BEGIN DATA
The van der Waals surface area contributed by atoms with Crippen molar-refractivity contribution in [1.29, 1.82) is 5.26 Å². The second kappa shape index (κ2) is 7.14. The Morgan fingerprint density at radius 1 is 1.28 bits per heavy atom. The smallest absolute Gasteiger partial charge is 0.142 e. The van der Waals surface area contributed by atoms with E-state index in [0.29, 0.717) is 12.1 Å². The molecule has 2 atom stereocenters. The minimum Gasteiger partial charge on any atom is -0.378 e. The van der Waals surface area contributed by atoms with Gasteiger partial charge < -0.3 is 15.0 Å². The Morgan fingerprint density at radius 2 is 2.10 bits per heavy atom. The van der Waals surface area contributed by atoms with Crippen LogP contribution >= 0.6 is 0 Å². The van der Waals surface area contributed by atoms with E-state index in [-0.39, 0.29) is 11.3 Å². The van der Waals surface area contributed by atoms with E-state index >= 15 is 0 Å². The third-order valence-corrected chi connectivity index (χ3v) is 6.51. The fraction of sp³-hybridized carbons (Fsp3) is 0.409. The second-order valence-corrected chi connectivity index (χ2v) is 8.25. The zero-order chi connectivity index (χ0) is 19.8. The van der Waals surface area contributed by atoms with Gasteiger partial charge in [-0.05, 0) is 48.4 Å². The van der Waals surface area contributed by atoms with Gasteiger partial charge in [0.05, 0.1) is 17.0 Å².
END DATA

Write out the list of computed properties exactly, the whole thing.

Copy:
The van der Waals surface area contributed by atoms with Crippen molar-refractivity contribution in [1.29, 1.82) is 5.26 Å². The second kappa shape index (κ2) is 7.14. The Morgan fingerprint density at radius 1 is 1.28 bits per heavy atom. The smallest absolute Gasteiger partial charge is 0.142 e. The van der Waals surface area contributed by atoms with E-state index in [0.29, 0.717) is 12.1 Å². The molecule has 2 atom stereocenters. The minimum Gasteiger partial charge on any atom is -0.378 e. The van der Waals surface area contributed by atoms with Gasteiger partial charge < -0.3 is 15.0 Å². The Morgan fingerprint density at radius 2 is 2.10 bits per heavy atom. The van der Waals surface area contributed by atoms with Crippen LogP contribution >= 0.6 is 0 Å². The van der Waals surface area contributed by atoms with E-state index in [-0.39, 0.29) is 11.3 Å². The van der Waals surface area contributed by atoms with E-state index >= 15 is 0 Å². The third-order valence-corrected chi connectivity index (χ3v) is 6.51. The fraction of sp³-hybridized carbons (Fsp3) is 0.409. The second-order valence-corrected chi connectivity index (χ2v) is 8.25. The zero-order chi connectivity index (χ0) is 19.8. The van der Waals surface area contributed by atoms with Gasteiger partial charge in [-0.05, 0) is 48.4 Å². The van der Waals surface area contributed by atoms with Gasteiger partial charge in [0.05, 0.1) is 17.0 Å².